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  10. Don Kasper

    Don Kasper Supporting Member

    I would recommend that the contact point/callous be at the outermost point of the curvature of the thumb - see below (I've outlined in it pen), it's NOT on the knuckle, or too near the fingernail area.
    Your Physiography May Vary.
    IMG_3456.JPG
     
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  11. CSBBass

    CSBBass

    Sep 21, 2013
    Mine is quite similar to Don's picture.

    Something that Edgar Meyer has been said to share with his students is the concept of using several parts of the thumb--admittedly, I'm pretty terrible at this so far, but the basic idea is that he'll use the thumb across two strings, with the higher string being at or close to where Don pictured or where you would expect to normally play, and the lower string being higher on the thumb, more where the nail is. Basically, it lets you barre two strings with the thumb, allowing for perfect 4ths (when played across the strings rather than on one string, anyways) to a be a lot less cumbersome. It's incredibly awkward to try at first, but I'm sure like most things regular practice would make it a very usable skill, though it's not been something I've spent a lot of time on yet.
     
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  12. Tom Lane

    Tom Lane Gold Supporting Member

    Apr 28, 2011
    Torrance, CA
    What's the reasoning for not using your knuckle?
     
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  13. Don Kasper

    Don Kasper Supporting Member

    I've never been able to do this, ergo I gave up. Also Too - I am Not (even a distant relative of) Edgar Meyer.

    Because the "knuckle" may NOT be the outermost portion of the thumb - on my hand, the knuckle (the actual "joint") is a good 3/8" away from the high-spot/sweet-spot, AND, (the knuckle) is a relatively low point of the outermost portion of the Thumb.
    Your Mother's Combat Boot Mileage & Blessings May Vary.
    Thanks.
     
  14. Tom Lane

    Tom Lane Gold Supporting Member

    Apr 28, 2011
    Torrance, CA
    Sorry, I don't understand your terminology - "high-spot/sweet-spot"? "outermost portion"? Can you elaborate? [ more than KFS? ;) ] Also, why does it matter if you're not using the "high-spot/sweet spot" and the "outermost portion"? All of my teachers gave me the roughly the same council - the spot you and Chris describe between the knuckle and the fingernail but then they also said things like "usually", "typically", and "get as close as you can to" and "but everyone's different".
     
  15. gerry grable

    gerry grable Supporting Member

    Nov 9, 2010
    Is my case it is the outermost portion, and more important, the hardest (firmest) spot and, to me, the most controllable spot. In the "correct" spot I never know exactly where the string is making contact with the board. The string feels like it's rolling around.
    BTW I can't even imagine trying to barre two strings with my thumb.
     
  16. CSBBass

    CSBBass

    Sep 21, 2013
    One reason that I've heard is that the lower on the thumb (as in farther from the nail, closer to the palm, etc) you stop the string, the more length of thumb you have hanging over towards the next lowest string. I try to keep my thumb contacting solely the string that it's playing, as much as possible--if I stop the string too far down on the knuckle, I wouldn't be able to play the open string below the string I'm playing, and the thumb would kill the resonance of that string (either resonating from just having been played open or on a harmonic, or resonating sympathetically with whatever note I'm currently playing). Not a deal breaker, and plenty of great playing could be done on the lower part of the knuckle, but it's something to think about. Someone with a small thumb might have no problem with that--I'm 6'3" and my hands reflect that, so I do have to play just slightly above the knuckle, pretty much were Don pictured his callous, to not have my thumb get in the way. However, I still would definitely consider that placement to be more on the knuckle than it is on the nail--it's just below where the nail ends, but just above what is really the center of the knuckle.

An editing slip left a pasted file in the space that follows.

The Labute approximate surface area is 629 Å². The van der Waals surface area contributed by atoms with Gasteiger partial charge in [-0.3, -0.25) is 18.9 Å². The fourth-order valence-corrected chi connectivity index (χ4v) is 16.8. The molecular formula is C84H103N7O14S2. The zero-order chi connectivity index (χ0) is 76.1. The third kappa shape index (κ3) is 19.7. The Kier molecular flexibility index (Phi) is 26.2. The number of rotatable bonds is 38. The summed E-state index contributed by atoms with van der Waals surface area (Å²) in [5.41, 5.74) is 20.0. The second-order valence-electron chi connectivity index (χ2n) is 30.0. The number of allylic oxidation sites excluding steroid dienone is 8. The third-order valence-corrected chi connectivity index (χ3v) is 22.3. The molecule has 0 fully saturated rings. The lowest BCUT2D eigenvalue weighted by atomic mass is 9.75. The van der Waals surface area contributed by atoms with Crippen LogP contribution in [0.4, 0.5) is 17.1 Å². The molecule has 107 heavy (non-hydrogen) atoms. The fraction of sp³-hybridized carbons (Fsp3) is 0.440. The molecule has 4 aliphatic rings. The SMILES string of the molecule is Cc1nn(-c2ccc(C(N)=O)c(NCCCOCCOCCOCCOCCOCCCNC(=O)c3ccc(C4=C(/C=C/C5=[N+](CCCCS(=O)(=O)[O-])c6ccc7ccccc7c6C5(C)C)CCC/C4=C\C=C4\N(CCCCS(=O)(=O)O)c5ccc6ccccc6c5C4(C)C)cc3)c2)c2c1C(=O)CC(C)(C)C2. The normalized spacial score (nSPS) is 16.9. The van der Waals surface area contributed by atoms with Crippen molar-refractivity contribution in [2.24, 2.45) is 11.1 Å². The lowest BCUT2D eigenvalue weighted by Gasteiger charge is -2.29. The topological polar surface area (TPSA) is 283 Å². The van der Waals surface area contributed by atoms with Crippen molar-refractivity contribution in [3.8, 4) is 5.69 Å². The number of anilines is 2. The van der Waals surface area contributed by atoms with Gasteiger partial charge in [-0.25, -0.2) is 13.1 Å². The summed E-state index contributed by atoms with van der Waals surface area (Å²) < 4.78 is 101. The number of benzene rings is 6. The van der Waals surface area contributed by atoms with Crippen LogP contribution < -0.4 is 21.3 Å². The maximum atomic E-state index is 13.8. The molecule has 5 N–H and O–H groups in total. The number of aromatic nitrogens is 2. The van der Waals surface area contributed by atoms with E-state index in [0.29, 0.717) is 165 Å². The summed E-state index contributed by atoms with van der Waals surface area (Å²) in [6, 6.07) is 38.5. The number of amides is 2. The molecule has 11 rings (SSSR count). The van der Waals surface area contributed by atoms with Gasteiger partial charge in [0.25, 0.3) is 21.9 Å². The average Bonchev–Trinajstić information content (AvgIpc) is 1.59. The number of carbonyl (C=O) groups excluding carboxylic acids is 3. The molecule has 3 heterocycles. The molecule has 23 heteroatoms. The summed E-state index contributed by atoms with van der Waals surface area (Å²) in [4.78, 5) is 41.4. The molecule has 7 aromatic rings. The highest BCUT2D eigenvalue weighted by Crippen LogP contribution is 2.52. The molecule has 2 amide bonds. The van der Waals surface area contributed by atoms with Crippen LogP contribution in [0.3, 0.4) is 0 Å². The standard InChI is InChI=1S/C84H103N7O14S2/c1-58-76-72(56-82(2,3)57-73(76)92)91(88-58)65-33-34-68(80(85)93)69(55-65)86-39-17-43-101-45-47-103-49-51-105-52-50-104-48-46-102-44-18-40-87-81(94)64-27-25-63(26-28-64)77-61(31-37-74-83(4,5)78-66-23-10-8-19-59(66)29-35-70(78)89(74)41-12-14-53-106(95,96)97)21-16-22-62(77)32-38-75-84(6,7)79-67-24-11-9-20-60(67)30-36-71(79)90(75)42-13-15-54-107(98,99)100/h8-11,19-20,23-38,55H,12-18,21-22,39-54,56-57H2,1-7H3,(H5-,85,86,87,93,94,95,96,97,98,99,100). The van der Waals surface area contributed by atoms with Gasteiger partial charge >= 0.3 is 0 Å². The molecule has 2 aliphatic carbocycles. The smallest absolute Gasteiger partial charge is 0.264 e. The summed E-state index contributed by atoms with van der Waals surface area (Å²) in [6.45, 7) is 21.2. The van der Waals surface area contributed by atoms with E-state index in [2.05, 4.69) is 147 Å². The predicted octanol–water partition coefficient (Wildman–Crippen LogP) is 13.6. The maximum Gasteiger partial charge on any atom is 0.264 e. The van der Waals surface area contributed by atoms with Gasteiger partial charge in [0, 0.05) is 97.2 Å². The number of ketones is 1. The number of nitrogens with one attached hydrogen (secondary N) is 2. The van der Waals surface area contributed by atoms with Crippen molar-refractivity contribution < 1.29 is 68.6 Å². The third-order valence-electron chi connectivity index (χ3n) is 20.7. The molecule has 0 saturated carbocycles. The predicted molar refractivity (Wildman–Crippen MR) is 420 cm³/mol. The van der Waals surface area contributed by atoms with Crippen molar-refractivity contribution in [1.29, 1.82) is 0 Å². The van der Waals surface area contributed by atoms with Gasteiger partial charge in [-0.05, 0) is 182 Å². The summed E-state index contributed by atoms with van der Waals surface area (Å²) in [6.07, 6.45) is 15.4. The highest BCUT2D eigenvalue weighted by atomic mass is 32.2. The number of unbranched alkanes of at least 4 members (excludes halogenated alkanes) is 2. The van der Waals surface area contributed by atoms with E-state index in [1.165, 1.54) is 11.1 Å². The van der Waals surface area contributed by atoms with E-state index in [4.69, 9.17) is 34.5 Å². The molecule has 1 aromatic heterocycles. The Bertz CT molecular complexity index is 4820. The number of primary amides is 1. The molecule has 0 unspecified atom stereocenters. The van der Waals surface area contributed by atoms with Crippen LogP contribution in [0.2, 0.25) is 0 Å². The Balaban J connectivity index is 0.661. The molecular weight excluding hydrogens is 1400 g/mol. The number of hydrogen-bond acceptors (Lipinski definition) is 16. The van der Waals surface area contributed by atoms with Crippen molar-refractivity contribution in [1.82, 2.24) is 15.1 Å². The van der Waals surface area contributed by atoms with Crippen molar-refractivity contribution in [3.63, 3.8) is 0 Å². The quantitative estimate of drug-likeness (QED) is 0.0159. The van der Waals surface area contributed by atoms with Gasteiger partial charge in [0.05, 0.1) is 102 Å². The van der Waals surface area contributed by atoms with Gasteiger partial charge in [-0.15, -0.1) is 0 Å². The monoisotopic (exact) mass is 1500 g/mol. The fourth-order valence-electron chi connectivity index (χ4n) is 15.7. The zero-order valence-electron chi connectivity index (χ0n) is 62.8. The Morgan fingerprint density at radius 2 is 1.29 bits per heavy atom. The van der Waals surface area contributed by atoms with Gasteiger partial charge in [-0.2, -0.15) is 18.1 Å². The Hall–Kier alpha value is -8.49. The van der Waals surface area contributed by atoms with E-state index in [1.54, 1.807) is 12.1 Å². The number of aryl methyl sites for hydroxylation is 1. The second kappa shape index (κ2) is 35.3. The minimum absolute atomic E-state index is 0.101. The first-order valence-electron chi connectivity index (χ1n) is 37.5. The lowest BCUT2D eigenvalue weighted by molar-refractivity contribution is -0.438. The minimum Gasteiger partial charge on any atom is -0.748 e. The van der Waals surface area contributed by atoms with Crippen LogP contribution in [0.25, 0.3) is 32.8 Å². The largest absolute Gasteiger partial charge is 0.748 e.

True, Edgar Meyer is a bit of an anomaly sometimes when it comes to the things he manages to make work. And perhaps the only reason I can see this technique being possible for me (with extensive effort, of course, hence why I haven't yet put in the time to not suck at this particular maneuver) is because I do have fairly large hands. With a wider string spacing than usual or with a short thumb, this could very well be something that some just physically can't do.

    I think the biggest thing is just to find out what works for you. None of us have exactly the same, so if you can't get a good sound or the sound you want on a certain part of your thumb, play it where you can get that sound, so long as it doesn't cause any other big issues.
     
  17. Don Kasper

    Don Kasper Supporting Member

    See the photo of my thumb and callous. I can't explain my terminology other than what I've described already.
    Can you post a pic of your callous? This might aid the discussion.
    I suspect that variations in thumb shape and construction (Creation/Evolution???) might play a big part in this discussion. I only posted what works for me, and how I teach.
    FYI - as I've mentioned in the past, when I started studying Thumb Position, I saw the benefit of having a consistent "groove" in the developing callous, so I used an ICE CUBE to numb the callous area while I gently "tapped" the thumb on the string (with my Right Hand!) to accelerate that process of developing a strong, consistent callous AND a groove where the string (G,D,A, or E) would sit.
    Thanks.
     
  18. Don Kasper

    Don Kasper Supporting Member

    Hi gerry,
    Do you have a grooved callous there on the sweet spot that captures/holds the string? (I think this is critical.) If not, that may be the reason that the string feels like it is "rolling around".
    Just my $0.03.
    Thanks.
     
  19. Don Kasper

    Don Kasper Supporting Member

    This is never a concern of mine - I'm only interested in stopping the string that the thumb is on - My thumb often is touching the adjacent (lower) string - I don't worry about it. In fact, it can be an advantage when playing amplified to eliminate unintentional notes/noise/resonance/vibration of any adjacent string.
    My $0.03.
    Thanks for your interest, CSBBass.
    Edit:TMI - Here is a photo of me playing (chromatically D,Eb,E,F)) in TP on the D string - my Thumb is touching the A string, and note that the Thumb is NOT perpendicular to the string, but is at an angle - a more 'Cellistic approach, courtesy of my teacher back in the late 70's.
    IMG_2650.JPG
     
    Last edited: Oct 17, 2017
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  20. CSBBass

    CSBBass

    Sep 21, 2013
    Very true. Obviously there can be advantages of either way and any number of ways for different playing styles.